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Under the new administration of President Donald Trump, the EPA has reopened comments on its decision to finalize emission rules for 2022 through 2025 vehicles.
Meanwhile, the NHTSA—which sets fuel-economy rules that have to correspond to EPA limits on carbon-dioxide emissions—hasn't yet issued its corporate average fuel-economy rules for that same period.
Now, a bipartisan group of senators has introduced a bill that roughly keeps current standards in places but gives makers of light trucks and utility vehicles additional credits toward meeting those rules.
Introduced by Senators Roy Blunt [R-MO], Debbie Stabenow [D-MI], Jerry Moran [R-KS], Gary Peters [D-MI], Todd Young [R-IN], and Claire McCaskill [D-MO], the proposed legislation (S1273) would give automakers retroactive credit for improvements already made in earlier model years.
It would also allow manufacturers to transfer credits between cars and trucks, meaning that cars that overachieve on the requirements could provide credits to offset underachieving light-duty trucks.
Such transfers weren't previously allowed under CAFE rules through the 2021 model year.
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Automakers have argued that because light-duty trucks—which include the crossover utility vehicles of all sizes that have surged in popularity—now make up a far higher proportion of total sales than projected when the standards were written, the challenge of meeting those standards is greater than expected.
Light-duty trucks, of course, are generally lower in fuel efficiency than passenger cars of the same interior volume, because they are taller, higher off the ground, and usually have all-wheel drive as an option, which adds weight.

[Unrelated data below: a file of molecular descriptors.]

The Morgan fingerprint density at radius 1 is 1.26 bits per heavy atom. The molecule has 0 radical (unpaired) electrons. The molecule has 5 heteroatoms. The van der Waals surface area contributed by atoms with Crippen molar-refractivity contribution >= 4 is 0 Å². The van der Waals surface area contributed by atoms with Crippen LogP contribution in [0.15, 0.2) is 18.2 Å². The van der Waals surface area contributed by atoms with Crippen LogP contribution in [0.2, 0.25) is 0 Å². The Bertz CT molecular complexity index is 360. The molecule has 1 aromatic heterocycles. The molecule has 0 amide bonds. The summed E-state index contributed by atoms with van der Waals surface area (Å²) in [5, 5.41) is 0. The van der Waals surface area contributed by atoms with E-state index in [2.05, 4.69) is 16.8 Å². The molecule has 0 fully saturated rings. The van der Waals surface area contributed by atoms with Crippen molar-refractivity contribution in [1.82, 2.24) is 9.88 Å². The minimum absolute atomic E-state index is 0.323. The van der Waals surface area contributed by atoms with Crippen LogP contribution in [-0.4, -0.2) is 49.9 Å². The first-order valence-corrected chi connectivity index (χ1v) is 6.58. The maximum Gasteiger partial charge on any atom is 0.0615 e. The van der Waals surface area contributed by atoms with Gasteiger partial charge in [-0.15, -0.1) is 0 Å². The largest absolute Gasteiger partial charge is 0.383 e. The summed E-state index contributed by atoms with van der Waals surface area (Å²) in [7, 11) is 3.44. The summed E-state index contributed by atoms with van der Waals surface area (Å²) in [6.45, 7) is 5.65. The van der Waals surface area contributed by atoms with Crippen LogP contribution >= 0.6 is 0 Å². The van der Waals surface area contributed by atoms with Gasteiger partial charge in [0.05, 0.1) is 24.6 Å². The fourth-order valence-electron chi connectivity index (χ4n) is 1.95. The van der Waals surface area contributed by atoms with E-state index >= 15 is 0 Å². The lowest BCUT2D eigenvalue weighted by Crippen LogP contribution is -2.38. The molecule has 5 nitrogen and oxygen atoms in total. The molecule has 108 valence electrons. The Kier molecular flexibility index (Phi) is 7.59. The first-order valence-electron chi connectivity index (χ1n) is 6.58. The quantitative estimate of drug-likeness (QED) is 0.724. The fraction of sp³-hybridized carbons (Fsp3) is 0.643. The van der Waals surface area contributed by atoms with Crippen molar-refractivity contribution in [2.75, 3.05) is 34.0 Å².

Reaction from consumer and environmental groups was swift and condemnatory.
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"The bill would allow automakers to stall implementation of fuel-saving technologies across all vehicles," said Consumers Union, "especially larger vehicles like SUVs and pick-up trucks, ultimately burdening consumers with higher fuel costs and harmful emissions."
“By using expired credits and stealing credits from cars, automakers would saddle truck owners and families with outdated gas-guzzlers instead of providing them with the modern, efficient utility vehicles they need,” said Jack Gillis of the Consumer Federation of America.
“The last thing moms or dads driving their kids to school, small business tradespeople, and large families need is to spend more money on gas.”
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Environment America said that the bill, if passed, would result in approximately 350 million barrels of additional oil being burned, producing 155 million metric tons of global-warming emissions, and costing drivers an additional $34 billion in fuel.
"Make no mistake, this is yet another attempt by automakers to change the rules of the road by rolling back the consumer and climate protections Americans—and not too long ago, the auto industry—overwhelmingly support," said the Sierra Club.
Some accommodations to delay or modify the 2022-2025 CAFE rules had been expected, though it remains unclear to what degree they will be opposed by the influential California Air Resources Board.
The bill has been referred to the Senate Committee on Commerce, Science, and Transportation.
As of this morning, the text of the bill had not yet been posted on the Congressional website.